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Micro-Reflections: Crafting Reflections in the Moment

by Miguel Guhlin

How do you reflect on your daily work? Reflection can be a bit daunting. After a long day’s work, you may stagger home, plop on the couch, and pass out. You know reflecting on your day is important, but waiting until the day’s end is too hard.

What Are the Benefits of Reflection?

Reflecting on what you do, what you learn, or what you fail to do or learn, remains critical. The benefits of reflection include:

  • Engaging in a thoughtful relationship with life
  • Becoming active and awakening to one’s lived experiences
  • Gaining insights from asking oneself tough questions, resulting in a more active rather than a passive, non-reflective state

What’s more, reflective practice allows teachers to:

  • Move from experiencing a lesson to understanding what happened and why
  • Challenge the underlying principles and beliefs that define the way that you work
  • Adapt in a quicker manner to sudden change
  • Improve the way you learn and do work
  • Be authentic and honest about growth, success, and failure

Some suggest that the process of education is about cultivating a reflective practice. You could adapt Mark Twain’s famous quote about reading to reflect in this way:

“An educated person who does not reflect has no advantage over the person who lacks an education yet engages in daily reflection.”

Self-Judgment and Reflection

Research indicates that when students do a few specific things, they can speed up growth. John Hattie refers to Self-Judgment and Reflection as having an effect size of 0.75. This is a bit better than Reciprocal Teaching (d=0.74).

The Visible Learning MetaX database describes this introspective strategy in this way:

Self-judgement is a critical component of independent, self- directed learning. Students can often over- or underestimate their own capabilities. Teachers should cultivate in students the ability to apply standards to their own work. Researchers have pressed the importance of a student’s ability to do the following: 1) reflect on her work; 2) discern its relationship to established standards, and 3) make self-judgements.

Two strategies anyone can use include cultivating metacognition and devising short quizzes. That is, thinking about thinking and quizzing yourself about what you’ve learned.

What Are Micro-Reflections?

As I get older, I’m always on the lookout to reflect along the way. This is a far better approach than waiting until the end of the day. I call these reflections about experiences along the way “micro-reflections.” How do you engage in micro-reflections?

To assist in developing micro-reflections, I carry a small notebook with me. In it, I will share what I’ve learned and what my first impressions and beliefs are about it. Let’s take a look at one approach to reflecting.

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Adopt a Process

This process below starts with you. It is always about you when you are reflecting. You learn how to own your actions, and what actions are not yours. In the end, you can only change yourself and learn from others, whether they intended to teach or not. You can get started reflecting with this one-pager. Let’s walk through each part together.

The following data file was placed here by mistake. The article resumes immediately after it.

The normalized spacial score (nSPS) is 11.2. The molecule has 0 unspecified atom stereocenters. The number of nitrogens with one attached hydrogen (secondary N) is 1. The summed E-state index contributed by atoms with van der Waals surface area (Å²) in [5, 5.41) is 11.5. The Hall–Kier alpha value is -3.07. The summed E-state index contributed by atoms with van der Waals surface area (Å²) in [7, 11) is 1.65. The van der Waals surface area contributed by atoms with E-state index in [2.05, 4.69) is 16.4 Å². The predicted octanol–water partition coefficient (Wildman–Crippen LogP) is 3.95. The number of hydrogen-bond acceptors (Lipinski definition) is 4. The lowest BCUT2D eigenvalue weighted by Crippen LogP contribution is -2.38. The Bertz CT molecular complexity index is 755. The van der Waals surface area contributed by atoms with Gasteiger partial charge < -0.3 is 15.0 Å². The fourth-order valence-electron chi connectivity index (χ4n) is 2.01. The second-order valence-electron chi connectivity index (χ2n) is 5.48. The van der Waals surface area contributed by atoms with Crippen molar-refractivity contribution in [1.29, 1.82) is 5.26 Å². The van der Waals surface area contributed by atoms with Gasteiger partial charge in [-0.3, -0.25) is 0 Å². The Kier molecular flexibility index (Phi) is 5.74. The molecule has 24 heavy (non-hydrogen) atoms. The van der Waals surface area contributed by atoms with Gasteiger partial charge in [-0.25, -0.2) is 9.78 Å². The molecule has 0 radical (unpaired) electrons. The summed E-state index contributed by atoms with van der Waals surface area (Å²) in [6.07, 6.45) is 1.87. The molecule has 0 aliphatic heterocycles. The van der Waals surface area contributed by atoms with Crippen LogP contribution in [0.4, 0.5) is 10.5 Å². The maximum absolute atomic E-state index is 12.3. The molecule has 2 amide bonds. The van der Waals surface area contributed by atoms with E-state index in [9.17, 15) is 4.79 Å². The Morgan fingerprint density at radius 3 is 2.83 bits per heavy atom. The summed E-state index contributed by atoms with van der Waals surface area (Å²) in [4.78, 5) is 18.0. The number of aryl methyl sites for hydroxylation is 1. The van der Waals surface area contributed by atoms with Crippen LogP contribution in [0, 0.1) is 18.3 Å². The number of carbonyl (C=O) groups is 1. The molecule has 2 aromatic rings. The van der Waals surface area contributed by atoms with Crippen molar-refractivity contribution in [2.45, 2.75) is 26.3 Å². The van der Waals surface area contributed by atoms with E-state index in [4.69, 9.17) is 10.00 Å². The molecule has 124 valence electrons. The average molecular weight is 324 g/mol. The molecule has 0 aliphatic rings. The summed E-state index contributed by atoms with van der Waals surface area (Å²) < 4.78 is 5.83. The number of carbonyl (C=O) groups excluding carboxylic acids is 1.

Inventory Beliefs, Emotions, and Biases

Once I encounter new information or knowledge, I interrupt my reaction. I ask myself how I see that reaction affected by my own emotional state and biases. This helps me inventory my biases, a critical first reaction to new knowledge or ideas. This is valuable because I’m often irritated when encountering an idea because it often runs contrary to what I already know. My goal is to shed the irritation and focus on the new idea to understand it better.

Impact on Actions

Then, I write down what the impact of that knowledge or idea might be on my space or my sphere of influence.

Impact on the World

This penultimate step is tough, because it requires me to ask what am I prepared to do to change the world. Some days, I’m not prepared, or I’m only prepared to do something small – like write a blog entry or chat with a colleague.

Wrapping It Up

This is the tough part, and it may be a few hours or days before I come back to do this. Making up a quiz about what you’ve learned can help you remember it. Make up the quiz when the information is fresh, then let it sit for a day or two. When you take the multiple choice quiz later, it will help you retrieve the information in your head.

Using the Reflection Heuristic

The idea behind this reflection heuristic is simple. It’s essentially a formula for reflecting. After a while, it gets easier to do because you do it every day. With micro-reflections, you get to go through the process several times a day.

People ask me, “How do you write about so much?” My answer is that I take a look at the notes I write first, then follow this process to share one thing I have learned. In a short time, you can amass a lot of ideas, write a reflection, and then a week or month later, reflect on your original reflection. This makes it fun to discover, “How have I grown (or not) relevant to this piece of information that was wonderful enough to write down?”

Give it a try.

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